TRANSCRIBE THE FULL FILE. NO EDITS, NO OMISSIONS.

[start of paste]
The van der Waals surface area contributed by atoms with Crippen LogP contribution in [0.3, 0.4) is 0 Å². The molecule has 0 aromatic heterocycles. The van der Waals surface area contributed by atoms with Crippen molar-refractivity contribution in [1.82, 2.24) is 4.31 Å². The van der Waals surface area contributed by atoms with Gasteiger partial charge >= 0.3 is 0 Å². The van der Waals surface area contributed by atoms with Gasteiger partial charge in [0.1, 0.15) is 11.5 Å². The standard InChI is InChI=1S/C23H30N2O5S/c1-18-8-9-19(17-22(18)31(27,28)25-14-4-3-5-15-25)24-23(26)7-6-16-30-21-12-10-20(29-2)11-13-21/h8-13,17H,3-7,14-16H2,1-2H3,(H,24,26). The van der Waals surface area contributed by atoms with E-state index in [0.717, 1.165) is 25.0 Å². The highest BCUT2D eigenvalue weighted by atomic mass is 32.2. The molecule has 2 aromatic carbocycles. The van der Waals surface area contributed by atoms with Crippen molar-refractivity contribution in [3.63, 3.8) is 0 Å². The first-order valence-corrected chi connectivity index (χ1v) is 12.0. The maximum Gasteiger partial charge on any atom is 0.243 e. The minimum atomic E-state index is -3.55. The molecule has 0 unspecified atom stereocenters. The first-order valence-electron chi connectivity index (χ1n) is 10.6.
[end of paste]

The van der Waals surface area contributed by atoms with Crippen LogP contribution in [0.3, 0.4) is 0 Å². The molecule has 0 aromatic heterocycles. The van der Waals surface area contributed by atoms with Crippen molar-refractivity contribution in [1.82, 2.24) is 4.31 Å². The van der Waals surface area contributed by atoms with Gasteiger partial charge >= 0.3 is 0 Å². The van der Waals surface area contributed by atoms with Gasteiger partial charge in [0.1, 0.15) is 11.5 Å². The standard InChI is InChI=1S/C23H30N2O5S/c1-18-8-9-19(17-22(18)31(27,28)25-14-4-3-5-15-25)24-23(26)7-6-16-30-21-12-10-20(29-2)11-13-21/h8-13,17H,3-7,14-16H2,1-2H3,(H,24,26). The van der Waals surface area contributed by atoms with E-state index in [0.717, 1.165) is 25.0 Å². The highest BCUT2D eigenvalue weighted by atomic mass is 32.2. The molecule has 2 aromatic carbocycles. The van der Waals surface area contributed by atoms with Crippen molar-refractivity contribution in [3.63, 3.8) is 0 Å². The first-order valence-corrected chi connectivity index (χ1v) is 12.0. The maximum Gasteiger partial charge on any atom is 0.243 e. The minimum atomic E-state index is -3.55. The molecule has 0 unspecified atom stereocenters. The first-order valence-electron chi connectivity index (χ1n) is 10.6.